If you're planning a trip and planning to leave your four-legged family member at home with a pet sitter, it can be a little nerve wracking. It's a better option, in my opinion, than boarding your pet at a kennel, because your dog or cat is able to stay in familiar surroundings with little disruption to his daily routine.
In order to reduce the stress level for everyone involved, there are a number of things you can do ahead of time to ensure your pet is well cared for during your absence.
Finding a Reliable, Qualified Pet Sitter
This is the most important step in the process, for obvious reasons.
If you don't have a family member or trusted friend who can care for your pet, ask for recommendations from a neighbor, a co-worker you respect, or even your veterinarian.
Other options are to look online, in your local phone book, and/or visit the National Association of Professional Pet Sitters or Pet Sitters International websites and search for pet sitters in your area.
The Humane Society offers a great list of questions to ask potential pet sitters, including:
- Do you carry commercial liability insurance and are you bonded?
- What training have you completed to be a pet sitter?
- Where will you take my pet in the event of a medical emergency?
- Do you have someone to fill in for you in case you become ill or have some other emergency?
- What services do you provide for pets beyond feeding and walking or litter box scooping? (At a minimum you want to hear that a potential sitter spends time playing with and petting your cat or dog. Other services might be brushing or bathing.)
- Will you provide a written service contract which includes the services and fees we agreed upon? Also, if you need the sitter to stay at your home while you're away, you'll want specific times each day she agrees to be in your home with your pet.
- Can you provide references of other clients who would be willing to talk to me?
Meeting a Prospective Pet Sitter at Your Home
You absolutely want to meet with a potential pet sitter at your home before you sign up for services.
- She should arrive at or a little before the scheduled time – not late.
- She should come prepared to take notes about the specifics of caring for your pet, including your pet's name, the amount of food you feed and supplements you give, any medical problems your pet has, your dog's or cat's personality, fears, habits and routines.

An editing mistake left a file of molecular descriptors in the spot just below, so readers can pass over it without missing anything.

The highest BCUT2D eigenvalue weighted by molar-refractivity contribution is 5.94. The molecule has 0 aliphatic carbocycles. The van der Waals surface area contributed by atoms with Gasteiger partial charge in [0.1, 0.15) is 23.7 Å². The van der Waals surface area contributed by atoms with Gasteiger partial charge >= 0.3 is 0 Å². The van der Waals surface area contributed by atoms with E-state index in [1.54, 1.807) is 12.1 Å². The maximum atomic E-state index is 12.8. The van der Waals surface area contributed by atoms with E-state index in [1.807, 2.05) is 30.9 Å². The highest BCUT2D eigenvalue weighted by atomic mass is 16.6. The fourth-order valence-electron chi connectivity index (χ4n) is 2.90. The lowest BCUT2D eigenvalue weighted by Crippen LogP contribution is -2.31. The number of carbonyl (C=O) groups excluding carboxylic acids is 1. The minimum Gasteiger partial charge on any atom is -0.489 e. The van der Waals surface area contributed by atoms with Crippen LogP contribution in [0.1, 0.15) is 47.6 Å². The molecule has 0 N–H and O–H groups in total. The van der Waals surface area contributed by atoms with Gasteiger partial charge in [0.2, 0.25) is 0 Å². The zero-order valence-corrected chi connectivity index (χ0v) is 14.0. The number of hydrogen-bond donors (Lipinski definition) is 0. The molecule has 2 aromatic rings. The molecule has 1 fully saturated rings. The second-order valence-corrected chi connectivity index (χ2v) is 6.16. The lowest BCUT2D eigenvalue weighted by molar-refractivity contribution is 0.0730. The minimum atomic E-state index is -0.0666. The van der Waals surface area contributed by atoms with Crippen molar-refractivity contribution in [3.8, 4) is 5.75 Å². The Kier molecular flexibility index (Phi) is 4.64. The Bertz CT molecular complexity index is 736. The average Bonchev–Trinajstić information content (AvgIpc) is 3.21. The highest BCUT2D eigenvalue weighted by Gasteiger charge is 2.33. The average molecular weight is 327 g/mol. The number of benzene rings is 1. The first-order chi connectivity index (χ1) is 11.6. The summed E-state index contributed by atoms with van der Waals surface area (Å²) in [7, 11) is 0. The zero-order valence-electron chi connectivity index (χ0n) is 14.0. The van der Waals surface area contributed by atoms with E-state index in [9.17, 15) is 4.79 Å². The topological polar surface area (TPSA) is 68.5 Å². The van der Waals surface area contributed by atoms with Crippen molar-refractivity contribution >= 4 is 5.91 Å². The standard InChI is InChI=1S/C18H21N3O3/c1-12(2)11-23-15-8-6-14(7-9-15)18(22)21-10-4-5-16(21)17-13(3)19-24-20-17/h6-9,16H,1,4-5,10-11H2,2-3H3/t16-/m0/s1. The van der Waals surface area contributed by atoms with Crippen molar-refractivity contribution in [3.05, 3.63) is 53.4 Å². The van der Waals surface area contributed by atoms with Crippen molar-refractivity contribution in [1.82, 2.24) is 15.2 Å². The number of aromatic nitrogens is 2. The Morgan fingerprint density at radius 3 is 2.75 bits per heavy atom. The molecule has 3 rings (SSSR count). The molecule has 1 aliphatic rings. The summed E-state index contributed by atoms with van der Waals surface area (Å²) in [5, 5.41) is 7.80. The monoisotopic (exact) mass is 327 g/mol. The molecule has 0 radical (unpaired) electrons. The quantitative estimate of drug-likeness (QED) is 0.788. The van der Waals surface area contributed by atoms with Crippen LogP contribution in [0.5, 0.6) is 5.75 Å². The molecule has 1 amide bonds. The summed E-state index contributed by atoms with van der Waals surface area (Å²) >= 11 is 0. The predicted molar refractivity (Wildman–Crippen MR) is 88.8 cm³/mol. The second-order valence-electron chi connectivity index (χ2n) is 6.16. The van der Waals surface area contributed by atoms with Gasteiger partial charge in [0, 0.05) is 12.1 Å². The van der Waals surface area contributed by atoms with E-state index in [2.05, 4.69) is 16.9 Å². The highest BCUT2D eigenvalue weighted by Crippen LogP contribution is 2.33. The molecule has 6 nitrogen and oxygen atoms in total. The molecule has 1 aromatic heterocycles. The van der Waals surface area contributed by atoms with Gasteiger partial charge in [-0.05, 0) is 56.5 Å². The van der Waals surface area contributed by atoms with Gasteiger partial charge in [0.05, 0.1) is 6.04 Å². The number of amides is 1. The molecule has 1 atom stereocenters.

- She should pay careful attention when you show her where your pet eats, the location of the litter box or potty spot outside, and all specifics about food, water, supplements and medications.
- At some point during your visit, the pet sitter should let you know how she makes sure you have returned home as scheduled. Some professional sitters leave a note asking the pet owner to call or text them to let them know they're back.
- You'll also want to see how the prospective sitter interacts with your pet and whether your dog or cat is reasonably comfortable around her.
- If possible, when dealing with a new pet sitter, hire her first for just a weekend getaway. If things go well, you'll feel more confident using her again for a longer absence from home.
Make Things Easy for Your Pet Sitter
The smoother things run for the sitter, the better care your pet will get.
- If you live in a guarded or gated community, make sure your pet sitter has full access to the property so she can come and go easily from your home.
- Even though you discussed the specifics of caring for your pet during your meeting, leave clear written instructions for her and include a local emergency contact if you have one, your own contact information, and the name, phone number and address of your veterinarian.
- Leave pet food and other supplies in one location, and make sure there's some extra just in case you don't make it home on the day you planned.
- When you get home, be diligent about letting your pet sitter know you're back.
One Last Thing: When It Comes to Pet Sitting, Dogs are Not Cats
It's generally far easier to leave a cat at home with daily visits from a sitter than it is to leave a dog under the same circumstances.
Cats are attached first to their territory. A dog's primary attachment is to his people.
Unless you have an unusually independent dog who needs very little daily interaction with you or other family members, I recommend you not leave him alone at home for several days or a week with just a short once or twice a day visit from the sitter. This is especially important if your dog is rarely without human companionship.
If you know someone who is willing to live at your home with your dog while you're away, that's ideal.
Alternatively, if you know someone who is willing and able to temporarily 'adopt' your pet and keep him at their house, I think it's preferable to leaving your dog on his own for most of the day and night for a long period of time.